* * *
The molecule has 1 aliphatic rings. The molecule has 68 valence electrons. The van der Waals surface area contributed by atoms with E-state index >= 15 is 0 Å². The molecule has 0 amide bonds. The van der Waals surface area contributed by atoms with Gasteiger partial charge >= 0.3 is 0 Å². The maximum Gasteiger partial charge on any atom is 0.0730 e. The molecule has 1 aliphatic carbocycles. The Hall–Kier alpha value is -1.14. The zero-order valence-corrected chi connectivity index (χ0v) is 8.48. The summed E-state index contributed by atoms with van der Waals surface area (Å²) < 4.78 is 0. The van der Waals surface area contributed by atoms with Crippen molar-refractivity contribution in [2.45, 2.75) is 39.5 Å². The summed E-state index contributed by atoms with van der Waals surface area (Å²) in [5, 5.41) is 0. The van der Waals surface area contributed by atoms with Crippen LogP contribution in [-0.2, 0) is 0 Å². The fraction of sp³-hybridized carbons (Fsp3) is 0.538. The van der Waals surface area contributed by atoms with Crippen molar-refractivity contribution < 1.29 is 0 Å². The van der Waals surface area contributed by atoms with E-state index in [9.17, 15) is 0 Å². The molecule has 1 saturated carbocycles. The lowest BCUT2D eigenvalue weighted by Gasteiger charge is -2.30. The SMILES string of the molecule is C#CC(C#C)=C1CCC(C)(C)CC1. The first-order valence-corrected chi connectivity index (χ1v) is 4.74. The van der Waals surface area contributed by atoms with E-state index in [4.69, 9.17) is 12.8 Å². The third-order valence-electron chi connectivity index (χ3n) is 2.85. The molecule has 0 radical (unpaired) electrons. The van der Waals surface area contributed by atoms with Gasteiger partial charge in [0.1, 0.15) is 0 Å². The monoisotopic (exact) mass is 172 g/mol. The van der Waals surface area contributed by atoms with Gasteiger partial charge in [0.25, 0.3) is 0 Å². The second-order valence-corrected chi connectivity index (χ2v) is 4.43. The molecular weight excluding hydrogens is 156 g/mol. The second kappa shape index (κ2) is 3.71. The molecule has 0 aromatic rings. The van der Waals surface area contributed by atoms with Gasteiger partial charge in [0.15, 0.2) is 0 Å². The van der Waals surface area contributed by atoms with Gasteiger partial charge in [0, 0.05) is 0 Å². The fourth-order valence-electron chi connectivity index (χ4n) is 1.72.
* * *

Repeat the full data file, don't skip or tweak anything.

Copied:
The molecule has 1 aliphatic rings. The molecule has 68 valence electrons. The van der Waals surface area contributed by atoms with E-state index >= 15 is 0 Å². The molecule has 0 amide bonds. The van der Waals surface area contributed by atoms with Gasteiger partial charge >= 0.3 is 0 Å². The maximum Gasteiger partial charge on any atom is 0.0730 e. The molecule has 1 aliphatic carbocycles. The Hall–Kier alpha value is -1.14. The zero-order valence-corrected chi connectivity index (χ0v) is 8.48. The summed E-state index contributed by atoms with van der Waals surface area (Å²) < 4.78 is 0. The van der Waals surface area contributed by atoms with Crippen molar-refractivity contribution in [2.45, 2.75) is 39.5 Å². The summed E-state index contributed by atoms with van der Waals surface area (Å²) in [5, 5.41) is 0. The van der Waals surface area contributed by atoms with Crippen LogP contribution in [-0.2, 0) is 0 Å². The fraction of sp³-hybridized carbons (Fsp3) is 0.538. The van der Waals surface area contributed by atoms with Crippen molar-refractivity contribution < 1.29 is 0 Å². The van der Waals surface area contributed by atoms with E-state index in [9.17, 15) is 0 Å². The molecule has 1 saturated carbocycles. The lowest BCUT2D eigenvalue weighted by Gasteiger charge is -2.30. The SMILES string of the molecule is C#CC(C#C)=C1CCC(C)(C)CC1. The first-order valence-corrected chi connectivity index (χ1v) is 4.74. The van der Waals surface area contributed by atoms with E-state index in [4.69, 9.17) is 12.8 Å². The third-order valence-electron chi connectivity index (χ3n) is 2.85. The molecule has 0 radical (unpaired) electrons. The van der Waals surface area contributed by atoms with Gasteiger partial charge in [0.1, 0.15) is 0 Å². The monoisotopic (exact) mass is 172 g/mol. The van der Waals surface area contributed by atoms with Gasteiger partial charge in [0.25, 0.3) is 0 Å². The second-order valence-corrected chi connectivity index (χ2v) is 4.43. The molecular weight excluding hydrogens is 156 g/mol. The second kappa shape index (κ2) is 3.71. The molecule has 0 aromatic rings. The van der Waals surface area contributed by atoms with Gasteiger partial charge in [0.15, 0.2) is 0 Å². The van der Waals surface area contributed by atoms with Gasteiger partial charge in [0, 0.05) is 0 Å². The fourth-order valence-electron chi connectivity index (χ4n) is 1.72.